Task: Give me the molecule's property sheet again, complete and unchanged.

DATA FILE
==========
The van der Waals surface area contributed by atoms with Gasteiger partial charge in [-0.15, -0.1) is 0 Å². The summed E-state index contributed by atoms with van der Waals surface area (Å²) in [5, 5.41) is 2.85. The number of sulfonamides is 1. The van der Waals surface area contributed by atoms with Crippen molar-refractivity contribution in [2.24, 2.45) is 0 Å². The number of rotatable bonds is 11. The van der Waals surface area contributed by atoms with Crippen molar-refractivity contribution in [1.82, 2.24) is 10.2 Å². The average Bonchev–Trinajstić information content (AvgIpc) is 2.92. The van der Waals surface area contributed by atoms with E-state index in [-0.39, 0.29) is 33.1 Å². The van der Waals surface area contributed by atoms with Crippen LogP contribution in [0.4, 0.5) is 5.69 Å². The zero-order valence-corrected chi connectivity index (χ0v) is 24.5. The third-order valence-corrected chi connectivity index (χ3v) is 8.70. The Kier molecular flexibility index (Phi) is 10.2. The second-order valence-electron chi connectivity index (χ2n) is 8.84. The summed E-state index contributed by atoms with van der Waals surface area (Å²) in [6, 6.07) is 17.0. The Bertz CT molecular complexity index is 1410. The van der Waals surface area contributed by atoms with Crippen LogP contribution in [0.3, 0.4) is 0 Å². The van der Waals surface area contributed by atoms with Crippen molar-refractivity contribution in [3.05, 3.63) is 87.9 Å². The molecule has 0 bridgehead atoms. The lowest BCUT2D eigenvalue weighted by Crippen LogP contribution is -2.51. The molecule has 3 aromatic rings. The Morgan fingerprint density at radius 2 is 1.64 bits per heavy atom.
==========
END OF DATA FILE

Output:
The van der Waals surface area contributed by atoms with Gasteiger partial charge in [-0.15, -0.1) is 0 Å². The summed E-state index contributed by atoms with van der Waals surface area (Å²) in [5, 5.41) is 2.85. The number of sulfonamides is 1. The van der Waals surface area contributed by atoms with Crippen molar-refractivity contribution in [2.24, 2.45) is 0 Å². The number of rotatable bonds is 11. The van der Waals surface area contributed by atoms with Crippen molar-refractivity contribution in [1.82, 2.24) is 10.2 Å². The average Bonchev–Trinajstić information content (AvgIpc) is 2.92. The van der Waals surface area contributed by atoms with E-state index in [-0.39, 0.29) is 33.1 Å². The van der Waals surface area contributed by atoms with Crippen LogP contribution in [0.4, 0.5) is 5.69 Å². The zero-order valence-corrected chi connectivity index (χ0v) is 24.5. The third-order valence-corrected chi connectivity index (χ3v) is 8.70. The Kier molecular flexibility index (Phi) is 10.2. The second-order valence-electron chi connectivity index (χ2n) is 8.84. The summed E-state index contributed by atoms with van der Waals surface area (Å²) in [6, 6.07) is 17.0. The Bertz CT molecular complexity index is 1410. The van der Waals surface area contributed by atoms with Crippen LogP contribution in [0.3, 0.4) is 0 Å². The van der Waals surface area contributed by atoms with Crippen molar-refractivity contribution in [3.05, 3.63) is 87.9 Å². The molecule has 0 bridgehead atoms. The lowest BCUT2D eigenvalue weighted by Crippen LogP contribution is -2.51. The molecule has 3 aromatic rings. The Morgan fingerprint density at radius 2 is 1.64 bits per heavy atom.